Transplant Test | Prospera Organ Transplantation Assessment

Prospera

The need for something better

Transplant clinicians who manage patients across the entire transplant continuum seek accurate, timely diagnosis of rejection. Early identification of organ transplant rejection may enable effective treatment supporting long-term allograft survival.

Tests For:

Assessment of Kidney Active Rejection and Injury

Collection Sample:

Blood

Turn Around Time

~3 days


Organ Rejection is a Problem

Many kidney transplant failures occur within the first five to ten years6,7 because organ rejection isn't caught early enough and treated effectively. As a result, the patient may need a new organ and must start the waitlist process again.

In order to keep you healthy, the body’s immune system will attack antigens, or foreign substances, that threaten homeostasis. Unfortunately, organ rejection occurs when the recipient’s immune system mistakes the new organ for an invader. If the donated organ has too many unfamiliar antigens, the immune system may trigger a rejection response.

To help reduce the chance of a rejection, doctors compare the donor and recipient before an operation. The better the match, the less likely it is that the organ will be rejected. Additionally, the recipient is given medicine to help suppress any adverse immune system response.

There are three types of organ rejection: 

  • Hyperacute — This rejection occurs within minutes after a transplant.
  • Acute — This can occur any time from a week to three months after an operation.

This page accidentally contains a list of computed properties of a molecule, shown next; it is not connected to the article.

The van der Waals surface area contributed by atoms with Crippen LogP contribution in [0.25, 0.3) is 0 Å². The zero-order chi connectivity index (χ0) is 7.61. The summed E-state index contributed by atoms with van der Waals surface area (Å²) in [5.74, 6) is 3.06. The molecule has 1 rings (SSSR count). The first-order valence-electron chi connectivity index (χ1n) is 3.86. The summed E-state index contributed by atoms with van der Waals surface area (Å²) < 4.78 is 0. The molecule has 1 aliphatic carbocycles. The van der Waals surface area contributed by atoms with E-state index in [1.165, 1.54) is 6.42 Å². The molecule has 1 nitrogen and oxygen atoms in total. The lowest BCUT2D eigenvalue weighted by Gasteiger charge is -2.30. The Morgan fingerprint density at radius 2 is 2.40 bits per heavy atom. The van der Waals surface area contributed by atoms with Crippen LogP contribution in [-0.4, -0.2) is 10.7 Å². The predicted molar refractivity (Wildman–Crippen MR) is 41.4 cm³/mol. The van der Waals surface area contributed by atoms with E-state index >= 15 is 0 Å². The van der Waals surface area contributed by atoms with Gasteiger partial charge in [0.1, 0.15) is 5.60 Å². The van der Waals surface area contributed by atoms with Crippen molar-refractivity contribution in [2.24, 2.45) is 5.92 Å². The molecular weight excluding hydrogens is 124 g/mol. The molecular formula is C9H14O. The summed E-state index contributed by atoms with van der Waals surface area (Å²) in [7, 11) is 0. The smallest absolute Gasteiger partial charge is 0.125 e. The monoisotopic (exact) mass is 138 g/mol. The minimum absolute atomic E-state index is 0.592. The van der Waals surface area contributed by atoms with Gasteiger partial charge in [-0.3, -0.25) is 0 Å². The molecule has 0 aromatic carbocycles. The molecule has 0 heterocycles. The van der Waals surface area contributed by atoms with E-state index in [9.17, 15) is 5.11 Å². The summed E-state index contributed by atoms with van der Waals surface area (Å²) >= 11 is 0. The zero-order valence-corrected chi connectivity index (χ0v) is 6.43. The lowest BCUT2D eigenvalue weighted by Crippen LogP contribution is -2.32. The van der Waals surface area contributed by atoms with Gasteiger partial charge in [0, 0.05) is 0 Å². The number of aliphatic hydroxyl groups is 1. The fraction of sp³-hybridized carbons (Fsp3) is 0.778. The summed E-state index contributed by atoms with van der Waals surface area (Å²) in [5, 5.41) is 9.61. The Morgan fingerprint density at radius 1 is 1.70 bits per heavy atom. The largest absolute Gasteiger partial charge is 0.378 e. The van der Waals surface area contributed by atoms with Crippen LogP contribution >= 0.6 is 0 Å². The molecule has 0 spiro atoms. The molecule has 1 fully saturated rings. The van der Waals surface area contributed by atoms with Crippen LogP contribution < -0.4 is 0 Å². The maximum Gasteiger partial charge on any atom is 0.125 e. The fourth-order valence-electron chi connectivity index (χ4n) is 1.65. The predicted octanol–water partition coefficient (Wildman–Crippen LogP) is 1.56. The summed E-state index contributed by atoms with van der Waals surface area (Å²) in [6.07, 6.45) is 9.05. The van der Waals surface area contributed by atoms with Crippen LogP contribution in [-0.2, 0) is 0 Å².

• Chronic — With chronic rejection, the body’s immune system may damage the transplanted organ over years.

Signs and symptoms of organ rejection include:

  • Fever
  • Fatigue
  • Flu-like symptoms
  • Decreased urine output
  • Edema, or swelling throughout the body
  • Pain or tenderness at the site of the surgery 

Luckily, if chronic transplant rejection is caught early with a transplant test, it can be treated right away, increasing the chance that the recipient can continue to use the donated kidney.


Introducing Prospera

Prospera is powered by highly optimized, proprietary cell-free DNA (cfDNA) technology. As part of your toolkit to watch for signs of active rejection, Prospera assesses all types of kidney transplant rejection with great precision.1

  • Simpler and less invasive than biopsy: Prospera measures the amount of donor DNA from a transplant recipient through a blood test.

  • More sensitive and specific than current assessment tools across all types of rejection:2,3,5 Serum creatinine tests are the current baseline screening standard, yet are not accurate enough for kidney transplant injury. Since then, first generation cell-free DNA technology has exhibited high variability. Prospera’s published data shows better performance than both assessment methods.

  • Up to 5x less variability than first-generation donor-derived cell-free DNA technology:1,3 Backed by our legacy and deep expertise in performing over 2 million cell-free DNA prenatal tests, Prospera exhibited a significantly tighter range in results when compared to first generation cell-free DNA tests - providing reliable, more precise information.1,3